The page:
As Carl Schmitt acutely perceived, it is always “the outer boundary” of a science that reveals its real content – its “effectuality”, its political force. Like sovereignty for Schmitt, it is the exception to the law that defines the ruler; like the Hobbesian social contract, it is the alienation of freedom that preserves its possibility: by limiting the Ego, the State preserves but can never reconcile all individual egoisms (Schopenhauer). It is the destructive tautology – the logical identity that destroys the content of entities by erasing their difference - that shows the outer limit of language. Only beyond tautology can language begin to describe the world; but beyond tautology logic and language have no rational validity or consistency: they have only a political sense.

Una tautologia non e’ una  proposizione vera per ogni cosa, essa non dice qualcosa che vale per tutte le cose. Essa non dice, in generale, nulla (Piana, 81-2, also pp.84-5 and p.88)

To reprise and correct Humpty Dumpty, then, it is not “the master” who can fix the meaning of words (the rules) through his power; instead, it is the power of the master that determines what meaning words (rules) must acquire (including the exception) if he is to remain master! The master cannot make words mean what he chooses; rather, it is what makes him master that gives a particular meaning to words: words reflect the power of the master, they are not the master’s arbitrary imposition or expression; they are the expression of the “game” that empowers the master. Hence, the master must play by the rules of the language-game that reflects his real power if he is to retain that power.

Cio’ che un segno puo’ esprimere e’, fino a un certo punto, deciso dal segno stesso: e’ impossibile prescrivere ad un segno “che cosa gli sia lecito esprimere” (Piana, p.54)

Ad esso e’ lecito esprimere cio’ che gli e’ possibile esprimere” (what it can[!] express)

The language-game is a strait-jacket that reproduces and seeks to perpetuate the power of the master; it is not an arbitrary invention by the master. Max Weber’s notion of “responsibility” [Ver-antwortung or “answerability” or “accountability”] takes heed of this necessary constraint on “power” – that it cannot be “arbitrary” because, as Hannah Arendt points out in On Violence, arbitrary power lacks authority or legitimacy, which is why its exercise is prone to violence. This is the political significance of Wittgenstein’s insistence that logic and language are not entirely “conventional”.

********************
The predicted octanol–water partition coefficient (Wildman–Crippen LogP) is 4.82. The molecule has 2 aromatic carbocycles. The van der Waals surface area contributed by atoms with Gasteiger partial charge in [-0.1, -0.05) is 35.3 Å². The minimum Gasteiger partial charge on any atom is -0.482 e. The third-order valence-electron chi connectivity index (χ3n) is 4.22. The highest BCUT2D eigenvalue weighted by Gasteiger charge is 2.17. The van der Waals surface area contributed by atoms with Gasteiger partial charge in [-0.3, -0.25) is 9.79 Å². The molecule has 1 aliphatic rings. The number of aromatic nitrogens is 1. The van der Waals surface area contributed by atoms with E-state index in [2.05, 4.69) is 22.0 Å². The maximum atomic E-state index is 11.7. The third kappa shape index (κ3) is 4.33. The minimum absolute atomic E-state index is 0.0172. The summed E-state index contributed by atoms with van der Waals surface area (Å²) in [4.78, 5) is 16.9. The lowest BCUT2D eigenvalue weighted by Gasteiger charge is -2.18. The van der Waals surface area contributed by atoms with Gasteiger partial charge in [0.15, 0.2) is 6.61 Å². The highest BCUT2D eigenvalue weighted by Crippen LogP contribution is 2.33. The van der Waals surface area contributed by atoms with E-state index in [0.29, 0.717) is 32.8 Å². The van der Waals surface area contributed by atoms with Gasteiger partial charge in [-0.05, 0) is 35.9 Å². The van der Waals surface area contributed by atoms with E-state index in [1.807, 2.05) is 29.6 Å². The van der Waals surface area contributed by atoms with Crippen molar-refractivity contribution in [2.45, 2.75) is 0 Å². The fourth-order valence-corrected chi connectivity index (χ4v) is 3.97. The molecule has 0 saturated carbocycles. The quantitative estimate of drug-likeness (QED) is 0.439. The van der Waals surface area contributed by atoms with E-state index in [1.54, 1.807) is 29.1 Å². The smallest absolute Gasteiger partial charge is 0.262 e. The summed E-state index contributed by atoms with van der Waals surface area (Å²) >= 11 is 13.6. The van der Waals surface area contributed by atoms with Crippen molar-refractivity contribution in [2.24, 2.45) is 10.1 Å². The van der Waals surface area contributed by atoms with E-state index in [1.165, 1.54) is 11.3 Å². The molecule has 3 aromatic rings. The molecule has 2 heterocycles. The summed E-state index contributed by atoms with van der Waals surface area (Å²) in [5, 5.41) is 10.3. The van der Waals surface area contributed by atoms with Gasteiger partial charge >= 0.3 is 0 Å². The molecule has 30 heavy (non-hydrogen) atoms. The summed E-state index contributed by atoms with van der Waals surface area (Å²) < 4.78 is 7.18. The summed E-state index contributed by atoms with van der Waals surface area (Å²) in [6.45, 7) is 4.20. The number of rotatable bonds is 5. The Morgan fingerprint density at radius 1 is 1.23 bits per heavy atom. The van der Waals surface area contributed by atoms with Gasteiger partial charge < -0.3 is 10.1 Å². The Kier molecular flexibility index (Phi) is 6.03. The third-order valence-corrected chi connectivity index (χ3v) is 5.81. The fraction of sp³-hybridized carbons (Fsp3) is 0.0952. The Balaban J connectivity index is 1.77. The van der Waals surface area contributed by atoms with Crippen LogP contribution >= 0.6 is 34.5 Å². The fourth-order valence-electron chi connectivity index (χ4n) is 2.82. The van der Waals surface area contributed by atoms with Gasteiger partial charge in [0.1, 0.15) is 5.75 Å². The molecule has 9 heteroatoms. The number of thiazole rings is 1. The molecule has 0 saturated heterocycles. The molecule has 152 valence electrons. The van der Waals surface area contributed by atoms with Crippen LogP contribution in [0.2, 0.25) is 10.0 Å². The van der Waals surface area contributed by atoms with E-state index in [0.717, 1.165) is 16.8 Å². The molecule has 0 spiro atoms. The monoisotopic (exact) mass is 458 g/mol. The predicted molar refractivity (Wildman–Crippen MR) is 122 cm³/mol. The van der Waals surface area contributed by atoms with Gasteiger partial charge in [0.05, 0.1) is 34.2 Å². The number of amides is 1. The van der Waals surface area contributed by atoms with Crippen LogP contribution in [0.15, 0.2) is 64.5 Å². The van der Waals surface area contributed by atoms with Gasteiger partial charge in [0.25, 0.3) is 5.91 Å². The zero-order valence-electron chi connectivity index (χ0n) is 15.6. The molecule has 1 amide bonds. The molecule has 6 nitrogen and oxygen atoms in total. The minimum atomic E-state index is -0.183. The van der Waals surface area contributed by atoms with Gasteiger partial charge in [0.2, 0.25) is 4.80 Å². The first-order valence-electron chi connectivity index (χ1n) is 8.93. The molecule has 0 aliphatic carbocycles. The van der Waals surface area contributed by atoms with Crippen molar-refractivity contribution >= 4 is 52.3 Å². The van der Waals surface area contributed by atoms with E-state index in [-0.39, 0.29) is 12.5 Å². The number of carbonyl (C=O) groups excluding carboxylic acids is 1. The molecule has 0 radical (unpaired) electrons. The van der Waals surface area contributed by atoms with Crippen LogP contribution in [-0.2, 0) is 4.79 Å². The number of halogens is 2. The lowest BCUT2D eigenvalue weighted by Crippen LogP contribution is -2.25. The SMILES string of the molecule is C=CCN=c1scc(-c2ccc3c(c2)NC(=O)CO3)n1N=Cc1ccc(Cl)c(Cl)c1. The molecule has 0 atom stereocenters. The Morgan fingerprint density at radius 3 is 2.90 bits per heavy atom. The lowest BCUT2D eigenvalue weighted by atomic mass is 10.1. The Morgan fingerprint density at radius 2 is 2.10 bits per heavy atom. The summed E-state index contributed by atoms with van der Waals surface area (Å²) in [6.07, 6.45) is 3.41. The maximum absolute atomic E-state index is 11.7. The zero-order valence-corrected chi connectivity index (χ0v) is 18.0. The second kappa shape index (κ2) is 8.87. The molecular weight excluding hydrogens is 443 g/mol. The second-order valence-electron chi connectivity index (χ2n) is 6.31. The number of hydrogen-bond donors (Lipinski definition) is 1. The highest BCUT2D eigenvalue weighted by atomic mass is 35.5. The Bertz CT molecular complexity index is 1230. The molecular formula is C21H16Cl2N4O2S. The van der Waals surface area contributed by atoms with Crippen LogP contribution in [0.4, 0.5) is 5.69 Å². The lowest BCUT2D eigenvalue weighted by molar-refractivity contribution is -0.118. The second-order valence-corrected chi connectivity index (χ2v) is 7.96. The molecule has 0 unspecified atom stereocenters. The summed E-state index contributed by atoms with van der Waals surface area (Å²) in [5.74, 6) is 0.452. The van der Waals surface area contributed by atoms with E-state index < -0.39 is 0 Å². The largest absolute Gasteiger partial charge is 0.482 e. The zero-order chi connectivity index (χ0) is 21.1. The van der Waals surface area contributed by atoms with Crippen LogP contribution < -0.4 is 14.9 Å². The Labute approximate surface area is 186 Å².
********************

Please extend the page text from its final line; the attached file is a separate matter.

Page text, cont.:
What concerns us here is the “attempt” to transform the fluid human activity in the sphere of production (which therefore we do not see, pace Lowith or Hegel, as “the annihilation of nature” but rather as its “transformation”) from a “playful/creative” activity (represented by the concept of living labour) into a straitjacket of “game-rules” that define and confine, limit and constrain living labour to ensure its domination by dead labour. This attempt is thus the real practical political strategic goal of the “scientific” game or paradigm that neoclassical theory has sought to set up, culminating in Robbins’s “economics as science of choice”, Hayek’s “Pure Logic of Choice” and, more recently, in the whole enterprise of “game theory”.

To illustrate, just as the rules of any game, such as a “competitive sport”, do more than  describe the playful agon of human beings but actually and effectively serve to con-fine, to limit and con-dition the human activity and its creative aspirations or aims – so neoclassical theory constitutes (to invoke Wittgenstein, “ideas are like glasses on our nose – everything we see is through and for them”) the “glasses” through which reality or human action is not only “seen/interpreted” but also guided/channeled and confined/conditioned (seen for the theory).

But the “conventionality” of sporting games (from chess to rugby) is readily visible in part because the “rules” are fixed by convention and not, as in economic activity, through long historical transformations that make less “visible” and com-prehensible or per-spicuous the super-position or im-position of the rules to the conduct of human activity. The “activity” becomes “ossified” or reified, either “frozen in time” (and therefore “synchronic”) or “evolving” in one dimension (steady state, cf. Lachmann) into a “uni-verse” so that this latter becomes confused with and mistaken for the original activity  – which, instead, is only the variable and mutable “historical content” of the “rules” which are themselves in-variable, im-mutable and alas in-exorable – so that now the “activity” appears to be transformed into, wholly “captured” by, the “in-variance”, “im-mutability” and “inexorability” of the rules!